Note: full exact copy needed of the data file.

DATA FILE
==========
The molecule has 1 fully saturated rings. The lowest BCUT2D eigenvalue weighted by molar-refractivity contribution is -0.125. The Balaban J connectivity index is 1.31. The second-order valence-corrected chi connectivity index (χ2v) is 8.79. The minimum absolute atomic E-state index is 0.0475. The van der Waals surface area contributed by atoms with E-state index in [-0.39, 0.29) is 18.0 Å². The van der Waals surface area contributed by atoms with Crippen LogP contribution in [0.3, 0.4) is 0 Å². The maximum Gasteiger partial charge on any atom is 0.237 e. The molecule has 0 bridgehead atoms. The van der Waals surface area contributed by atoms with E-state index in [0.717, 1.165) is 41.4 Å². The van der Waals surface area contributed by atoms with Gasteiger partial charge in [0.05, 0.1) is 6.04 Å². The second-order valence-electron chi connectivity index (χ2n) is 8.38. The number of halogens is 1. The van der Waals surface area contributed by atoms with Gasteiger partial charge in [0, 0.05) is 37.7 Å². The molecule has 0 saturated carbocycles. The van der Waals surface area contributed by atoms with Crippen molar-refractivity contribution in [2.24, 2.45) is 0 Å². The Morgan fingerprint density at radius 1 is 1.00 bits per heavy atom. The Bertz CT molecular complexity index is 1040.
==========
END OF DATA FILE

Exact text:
The molecule has 1 fully saturated rings. The lowest BCUT2D eigenvalue weighted by molar-refractivity contribution is -0.125. The Balaban J connectivity index is 1.31. The second-order valence-corrected chi connectivity index (χ2v) is 8.79. The minimum absolute atomic E-state index is 0.0475. The van der Waals surface area contributed by atoms with E-state index in [-0.39, 0.29) is 18.0 Å². The van der Waals surface area contributed by atoms with Crippen LogP contribution in [0.3, 0.4) is 0 Å². The maximum Gasteiger partial charge on any atom is 0.237 e. The molecule has 0 bridgehead atoms. The van der Waals surface area contributed by atoms with E-state index in [0.717, 1.165) is 41.4 Å². The van der Waals surface area contributed by atoms with Gasteiger partial charge in [0.05, 0.1) is 6.04 Å². The second-order valence-electron chi connectivity index (χ2n) is 8.38. The number of halogens is 1. The van der Waals surface area contributed by atoms with Gasteiger partial charge in [0, 0.05) is 37.7 Å². The molecule has 0 saturated carbocycles. The van der Waals surface area contributed by atoms with Crippen molar-refractivity contribution in [2.24, 2.45) is 0 Å². The Morgan fingerprint density at radius 1 is 1.00 bits per heavy atom. The Bertz CT molecular complexity index is 1040.